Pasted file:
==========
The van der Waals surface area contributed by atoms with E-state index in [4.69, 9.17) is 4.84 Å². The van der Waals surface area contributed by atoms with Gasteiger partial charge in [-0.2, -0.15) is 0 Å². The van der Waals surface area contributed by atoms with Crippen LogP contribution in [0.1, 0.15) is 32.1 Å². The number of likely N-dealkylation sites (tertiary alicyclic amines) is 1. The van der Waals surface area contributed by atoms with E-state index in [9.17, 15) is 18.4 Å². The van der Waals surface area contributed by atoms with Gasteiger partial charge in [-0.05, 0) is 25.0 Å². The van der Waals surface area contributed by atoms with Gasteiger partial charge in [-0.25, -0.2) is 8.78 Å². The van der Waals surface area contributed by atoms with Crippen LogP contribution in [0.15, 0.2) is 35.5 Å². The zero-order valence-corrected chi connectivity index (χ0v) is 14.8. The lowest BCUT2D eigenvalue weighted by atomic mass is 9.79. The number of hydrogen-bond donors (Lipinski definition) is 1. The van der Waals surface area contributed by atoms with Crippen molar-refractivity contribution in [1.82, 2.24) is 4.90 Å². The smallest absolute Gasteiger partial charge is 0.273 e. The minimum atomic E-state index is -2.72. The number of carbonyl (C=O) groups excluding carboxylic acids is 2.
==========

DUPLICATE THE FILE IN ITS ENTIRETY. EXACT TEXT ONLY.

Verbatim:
The van der Waals surface area contributed by atoms with E-state index in [4.69, 9.17) is 4.84 Å². The van der Waals surface area contributed by atoms with Gasteiger partial charge in [-0.2, -0.15) is 0 Å². The van der Waals surface area contributed by atoms with Crippen LogP contribution in [0.1, 0.15) is 32.1 Å². The number of likely N-dealkylation sites (tertiary alicyclic amines) is 1. The van der Waals surface area contributed by atoms with E-state index in [9.17, 15) is 18.4 Å². The van der Waals surface area contributed by atoms with Gasteiger partial charge in [-0.05, 0) is 25.0 Å². The van der Waals surface area contributed by atoms with Gasteiger partial charge in [-0.25, -0.2) is 8.78 Å². The van der Waals surface area contributed by atoms with Crippen LogP contribution in [0.15, 0.2) is 35.5 Å². The zero-order valence-corrected chi connectivity index (χ0v) is 14.8. The lowest BCUT2D eigenvalue weighted by atomic mass is 9.79. The number of hydrogen-bond donors (Lipinski definition) is 1. The van der Waals surface area contributed by atoms with Crippen molar-refractivity contribution in [1.82, 2.24) is 4.90 Å². The smallest absolute Gasteiger partial charge is 0.273 e. The minimum atomic E-state index is -2.72. The number of carbonyl (C=O) groups excluding carboxylic acids is 2.